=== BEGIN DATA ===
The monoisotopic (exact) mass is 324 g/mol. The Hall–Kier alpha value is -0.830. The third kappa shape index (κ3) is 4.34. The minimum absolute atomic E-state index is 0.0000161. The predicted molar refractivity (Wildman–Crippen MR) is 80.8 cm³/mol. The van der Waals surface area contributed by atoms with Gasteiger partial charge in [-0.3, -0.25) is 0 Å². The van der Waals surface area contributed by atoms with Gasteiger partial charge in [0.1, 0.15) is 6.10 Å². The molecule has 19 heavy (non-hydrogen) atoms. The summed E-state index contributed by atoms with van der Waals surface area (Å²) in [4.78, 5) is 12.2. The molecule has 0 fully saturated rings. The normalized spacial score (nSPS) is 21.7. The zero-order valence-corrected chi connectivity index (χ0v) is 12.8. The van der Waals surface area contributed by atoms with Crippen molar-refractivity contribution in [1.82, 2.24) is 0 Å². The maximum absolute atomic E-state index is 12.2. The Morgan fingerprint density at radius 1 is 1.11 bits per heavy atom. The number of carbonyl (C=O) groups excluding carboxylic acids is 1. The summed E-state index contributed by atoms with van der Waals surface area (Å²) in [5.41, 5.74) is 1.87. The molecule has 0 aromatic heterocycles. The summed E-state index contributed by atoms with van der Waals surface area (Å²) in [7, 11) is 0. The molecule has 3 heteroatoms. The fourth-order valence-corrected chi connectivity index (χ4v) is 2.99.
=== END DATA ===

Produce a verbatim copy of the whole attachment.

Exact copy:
The monoisotopic (exact) mass is 324 g/mol. The Hall–Kier alpha value is -0.830. The third kappa shape index (κ3) is 4.34. The minimum absolute atomic E-state index is 0.0000161. The predicted molar refractivity (Wildman–Crippen MR) is 80.8 cm³/mol. The van der Waals surface area contributed by atoms with Gasteiger partial charge in [-0.3, -0.25) is 0 Å². The van der Waals surface area contributed by atoms with Gasteiger partial charge in [0.1, 0.15) is 6.10 Å². The molecule has 19 heavy (non-hydrogen) atoms. The summed E-state index contributed by atoms with van der Waals surface area (Å²) in [4.78, 5) is 12.2. The molecule has 0 fully saturated rings. The normalized spacial score (nSPS) is 21.7. The zero-order valence-corrected chi connectivity index (χ0v) is 12.8. The van der Waals surface area contributed by atoms with Crippen molar-refractivity contribution in [1.82, 2.24) is 0 Å². The maximum absolute atomic E-state index is 12.2. The Morgan fingerprint density at radius 1 is 1.11 bits per heavy atom. The number of carbonyl (C=O) groups excluding carboxylic acids is 1. The summed E-state index contributed by atoms with van der Waals surface area (Å²) in [5.41, 5.74) is 1.87. The molecule has 0 aromatic heterocycles. The summed E-state index contributed by atoms with van der Waals surface area (Å²) in [7, 11) is 0. The molecule has 3 heteroatoms. The fourth-order valence-corrected chi connectivity index (χ4v) is 2.99.